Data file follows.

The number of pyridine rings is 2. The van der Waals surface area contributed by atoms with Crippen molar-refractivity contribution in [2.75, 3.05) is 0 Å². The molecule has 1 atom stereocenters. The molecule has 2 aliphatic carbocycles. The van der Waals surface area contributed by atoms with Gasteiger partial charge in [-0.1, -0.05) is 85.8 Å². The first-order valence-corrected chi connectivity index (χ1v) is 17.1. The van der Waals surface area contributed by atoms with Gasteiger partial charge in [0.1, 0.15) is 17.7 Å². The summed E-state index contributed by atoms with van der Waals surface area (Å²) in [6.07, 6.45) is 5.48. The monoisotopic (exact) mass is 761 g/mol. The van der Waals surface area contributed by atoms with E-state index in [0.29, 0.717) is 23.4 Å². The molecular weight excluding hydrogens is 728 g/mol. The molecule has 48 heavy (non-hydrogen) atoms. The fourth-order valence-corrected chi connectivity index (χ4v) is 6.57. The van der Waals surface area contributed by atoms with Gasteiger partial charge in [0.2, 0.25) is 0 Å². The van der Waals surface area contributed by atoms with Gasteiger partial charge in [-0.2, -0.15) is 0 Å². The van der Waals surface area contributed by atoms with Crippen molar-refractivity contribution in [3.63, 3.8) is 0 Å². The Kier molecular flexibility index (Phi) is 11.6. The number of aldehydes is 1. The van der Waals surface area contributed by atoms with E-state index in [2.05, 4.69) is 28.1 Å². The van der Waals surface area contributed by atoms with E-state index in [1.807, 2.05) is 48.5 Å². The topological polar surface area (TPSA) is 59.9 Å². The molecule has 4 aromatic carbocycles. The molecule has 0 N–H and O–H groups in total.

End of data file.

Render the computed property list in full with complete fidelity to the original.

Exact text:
The number of pyridine rings is 2. The van der Waals surface area contributed by atoms with Crippen molar-refractivity contribution in [2.75, 3.05) is 0 Å². The molecule has 1 atom stereocenters. The molecule has 2 aliphatic carbocycles. The van der Waals surface area contributed by atoms with Gasteiger partial charge in [-0.1, -0.05) is 85.8 Å². The first-order valence-corrected chi connectivity index (χ1v) is 17.1. The van der Waals surface area contributed by atoms with Gasteiger partial charge in [0.1, 0.15) is 17.7 Å². The summed E-state index contributed by atoms with van der Waals surface area (Å²) in [6.07, 6.45) is 5.48. The monoisotopic (exact) mass is 761 g/mol. The van der Waals surface area contributed by atoms with E-state index in [0.29, 0.717) is 23.4 Å². The molecular weight excluding hydrogens is 728 g/mol. The molecule has 48 heavy (non-hydrogen) atoms. The fourth-order valence-corrected chi connectivity index (χ4v) is 6.57. The van der Waals surface area contributed by atoms with Gasteiger partial charge in [0.2, 0.25) is 0 Å². The van der Waals surface area contributed by atoms with Gasteiger partial charge in [-0.2, -0.15) is 0 Å². The van der Waals surface area contributed by atoms with Crippen molar-refractivity contribution in [3.63, 3.8) is 0 Å². The Kier molecular flexibility index (Phi) is 11.6. The number of aldehydes is 1. The van der Waals surface area contributed by atoms with E-state index in [2.05, 4.69) is 28.1 Å². The van der Waals surface area contributed by atoms with E-state index in [1.807, 2.05) is 48.5 Å². The topological polar surface area (TPSA) is 59.9 Å². The molecule has 4 aromatic carbocycles. The molecule has 0 N–H and O–H groups in total.